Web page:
At the end of chapter 23 of The Immortal Life of Henrietta Lacks, Susan Hsu asks author Rebecca Skloot if she can draw still more blood from the Lacks family members in order to continue her research into their genetic makeup.
To understand the meaning of this request, we have to look back a little bit. Henrietta died of cancer in 1951, but researchers kept alive a cell line from her and used it in many different projects over the years. The cell line is called HeLa. But by 1973, researchers were concerned that the cell line was becoming contaminated. They wanted to know for sure which cells originated from Henrietta, and to find that out, they had to collect DNA from her descendants and examine the genetic markers.
Lead geneticist Victor McKusick sent Susan Hsu to draw blood from the Lacks family. Hsu didn't speak English very well, and the Lacks family members didn't understand exactly what she wanted to do or why. They were actually under the impression that they were going to be tested for cancer, and this scared them, especially Henrietta's daughter, Deborah, who was terrified of dying of cancer like her mother.
The family agreed to the blood draw, but they never signed an informed consent form, because in those days, such was not needed for the collection of blood or tissue. A law has since been passed requiring informed consent. But for years, the Lacks family was under the mistaken impression that they were being tested for cancer rather than examined for genetic markers.
Rebecca Skloot talks to Susan Hsu during her research for the book, and Hsu is shocked that the Lacks family members never understood what was really going on. She always thought they did. She isn't particularly remorseful about the misunderstanding, though. Clearly her focus is still very much on her research rather than on the family's fear and distress. She tells Skloot to express how grateful she is for Henrietta and her cell line, but then, she rather tactlessly asks for more blood from the family.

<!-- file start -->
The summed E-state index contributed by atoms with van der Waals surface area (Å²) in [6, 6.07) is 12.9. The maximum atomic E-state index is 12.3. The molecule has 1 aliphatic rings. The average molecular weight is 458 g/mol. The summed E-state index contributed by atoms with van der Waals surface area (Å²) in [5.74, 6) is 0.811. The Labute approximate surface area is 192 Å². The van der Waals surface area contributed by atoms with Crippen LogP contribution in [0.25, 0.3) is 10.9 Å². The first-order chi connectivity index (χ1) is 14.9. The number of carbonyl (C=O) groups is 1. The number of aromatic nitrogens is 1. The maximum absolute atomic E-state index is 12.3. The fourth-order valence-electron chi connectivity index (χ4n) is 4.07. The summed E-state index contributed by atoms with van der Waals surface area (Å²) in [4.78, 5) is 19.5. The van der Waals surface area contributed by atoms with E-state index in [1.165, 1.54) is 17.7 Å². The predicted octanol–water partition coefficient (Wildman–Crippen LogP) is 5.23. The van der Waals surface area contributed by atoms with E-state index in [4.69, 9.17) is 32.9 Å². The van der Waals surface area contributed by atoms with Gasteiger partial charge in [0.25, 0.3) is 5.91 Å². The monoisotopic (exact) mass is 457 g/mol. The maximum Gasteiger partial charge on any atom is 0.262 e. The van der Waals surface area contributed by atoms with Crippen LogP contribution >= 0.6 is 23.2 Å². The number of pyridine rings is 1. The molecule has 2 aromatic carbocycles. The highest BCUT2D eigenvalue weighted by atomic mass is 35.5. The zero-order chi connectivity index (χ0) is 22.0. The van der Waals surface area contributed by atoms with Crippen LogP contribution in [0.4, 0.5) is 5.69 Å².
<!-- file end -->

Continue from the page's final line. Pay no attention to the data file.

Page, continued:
It seems that Hsu's research is the most important thing to her. The Lacks family members seem to be merely research subjects rather than human beings with emotions and anxieties. Hsu assumes they understand, but she doesn't bother to make sure the family knows the details. They seem to be merely a side note to her studies, and this is unfortunate.
Skloot includes this incident to show the attitude of some researchers who are so completely absorbed by their projects that they forget there are human beings involved in them, human beings with feelings and fears. This is a major problem in scientific research and one that should be addressed so that human beings can always be first rather than projects.